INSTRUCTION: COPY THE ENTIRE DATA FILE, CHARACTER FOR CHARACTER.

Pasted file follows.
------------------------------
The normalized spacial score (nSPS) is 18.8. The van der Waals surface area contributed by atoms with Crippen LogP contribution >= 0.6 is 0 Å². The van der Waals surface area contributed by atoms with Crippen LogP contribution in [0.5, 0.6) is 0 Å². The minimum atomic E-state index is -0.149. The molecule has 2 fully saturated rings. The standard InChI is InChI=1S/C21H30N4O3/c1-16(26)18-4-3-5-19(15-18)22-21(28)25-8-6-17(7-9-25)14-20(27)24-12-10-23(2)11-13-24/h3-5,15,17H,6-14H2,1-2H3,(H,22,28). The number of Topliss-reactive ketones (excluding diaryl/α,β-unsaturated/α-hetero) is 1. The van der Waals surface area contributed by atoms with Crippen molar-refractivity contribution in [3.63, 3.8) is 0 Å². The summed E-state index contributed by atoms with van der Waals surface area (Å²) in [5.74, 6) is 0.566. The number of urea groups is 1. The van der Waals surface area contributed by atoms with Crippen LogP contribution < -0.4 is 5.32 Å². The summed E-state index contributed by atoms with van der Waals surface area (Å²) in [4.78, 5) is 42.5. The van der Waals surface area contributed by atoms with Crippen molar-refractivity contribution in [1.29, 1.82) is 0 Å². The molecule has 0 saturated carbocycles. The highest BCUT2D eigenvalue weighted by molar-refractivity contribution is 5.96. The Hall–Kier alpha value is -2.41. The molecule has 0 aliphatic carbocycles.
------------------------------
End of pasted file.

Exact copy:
The normalized spacial score (nSPS) is 18.8. The van der Waals surface area contributed by atoms with Crippen LogP contribution >= 0.6 is 0 Å². The van der Waals surface area contributed by atoms with Crippen LogP contribution in [0.5, 0.6) is 0 Å². The minimum atomic E-state index is -0.149. The molecule has 2 fully saturated rings. The standard InChI is InChI=1S/C21H30N4O3/c1-16(26)18-4-3-5-19(15-18)22-21(28)25-8-6-17(7-9-25)14-20(27)24-12-10-23(2)11-13-24/h3-5,15,17H,6-14H2,1-2H3,(H,22,28). The number of Topliss-reactive ketones (excluding diaryl/α,β-unsaturated/α-hetero) is 1. The van der Waals surface area contributed by atoms with Crippen molar-refractivity contribution in [3.63, 3.8) is 0 Å². The summed E-state index contributed by atoms with van der Waals surface area (Å²) in [5.74, 6) is 0.566. The number of urea groups is 1. The van der Waals surface area contributed by atoms with Crippen LogP contribution < -0.4 is 5.32 Å². The summed E-state index contributed by atoms with van der Waals surface area (Å²) in [4.78, 5) is 42.5. The van der Waals surface area contributed by atoms with Crippen molar-refractivity contribution in [1.29, 1.82) is 0 Å². The molecule has 0 saturated carbocycles. The highest BCUT2D eigenvalue weighted by molar-refractivity contribution is 5.96. The Hall–Kier alpha value is -2.41. The molecule has 0 aliphatic carbocycles.